Quando são aconselháveis os programas de fidelização

Escreve Don Peppers na Fast Company:
A loyalty program can directly increase customer loyalty when a business’s customer base had two characteristics:

1. Just a few high-value customers do the vast majority of business; and

2. Customers’ needs are fairly uniform, meaning there isn’t much product differentiation in the category.
E acrescenta:
The long and the short of it is that paying customers for their loyalty is more likely to generate a direct profit when your customers have similar needs but highly different values. The airline industry is a great example. At an airline, the top 1% or so of flyers generate a substantial majority of the profits, and yet customers are fairly uniform in terms of what they actually need. Aside from seat or meal preferences, customers all want the same basic thing--to get safely and reliably from Point A to Point B--and pretty much any airline that flies a route can do the trick.

So airlines can profit by purchasing customer loyalty directly, but if your business is not characterized by a similar kind of customer base, with a small minority of extremely high-value consumers who have relatively undifferentiated needs, then it might not make as much sense for you.
Alternativamente, um programa de pontos pode também ser a forma mais eficiente de recolher informação sobre os padrões de compra de clientes individuais. É isso que a Tesco tem feito sistematicamente há mais de uma década:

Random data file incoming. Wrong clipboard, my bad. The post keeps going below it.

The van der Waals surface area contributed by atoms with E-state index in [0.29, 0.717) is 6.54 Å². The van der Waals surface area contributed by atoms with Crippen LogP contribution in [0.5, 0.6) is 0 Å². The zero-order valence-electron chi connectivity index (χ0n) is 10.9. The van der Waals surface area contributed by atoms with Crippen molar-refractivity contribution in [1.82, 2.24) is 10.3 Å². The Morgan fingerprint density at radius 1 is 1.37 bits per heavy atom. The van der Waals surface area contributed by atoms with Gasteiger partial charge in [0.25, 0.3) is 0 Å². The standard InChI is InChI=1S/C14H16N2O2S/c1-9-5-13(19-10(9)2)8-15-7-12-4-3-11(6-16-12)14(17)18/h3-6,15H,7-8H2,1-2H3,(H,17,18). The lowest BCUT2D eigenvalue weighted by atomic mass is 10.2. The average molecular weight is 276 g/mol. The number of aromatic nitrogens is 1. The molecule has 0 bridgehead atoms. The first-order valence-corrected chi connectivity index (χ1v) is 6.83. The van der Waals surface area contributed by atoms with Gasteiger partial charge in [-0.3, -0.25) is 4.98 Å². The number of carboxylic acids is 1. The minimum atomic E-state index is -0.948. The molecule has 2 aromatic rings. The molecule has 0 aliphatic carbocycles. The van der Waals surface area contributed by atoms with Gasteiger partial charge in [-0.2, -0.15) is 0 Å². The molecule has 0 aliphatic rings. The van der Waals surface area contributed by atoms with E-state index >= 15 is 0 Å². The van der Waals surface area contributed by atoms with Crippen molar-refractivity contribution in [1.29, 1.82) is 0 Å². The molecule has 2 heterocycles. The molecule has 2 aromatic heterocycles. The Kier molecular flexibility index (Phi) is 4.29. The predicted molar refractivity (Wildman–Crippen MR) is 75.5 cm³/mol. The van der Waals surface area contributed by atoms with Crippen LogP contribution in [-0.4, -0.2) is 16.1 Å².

There are about 40,000 different products on the shelves of a typical U.S. supermarket, but the average household will stock less than 1% of them, and every shopper buys a different assortment, with different brand preferences, types, and sizes. Moreover, unless shoppers somehow identify themselves at the cash register, the grocer has no practical way to keep a record of any individual shopper’s purchases. By using a loyalty program to identify individual customers and track each customer’s transactions, however, a grocer can compile enough data to make personally relevant offers.

Tesco is a U.K.-based grocery retailer that does exactly that, for instance. One of the world’s most sophisticated users of customer data, Tesco launched its Clubcard loyalty program in 1995, and it now sends a quarterly newsletter to 16 million U.K. Clubcard members in 9 million different versions! Every Clubcard member gets a highly customized set of discounts and offers, and the company claims a response rate on the newsletter of some 25%. Analysts have estimated that the program could be generating more than £100 million in incremental revenue for the company every year.

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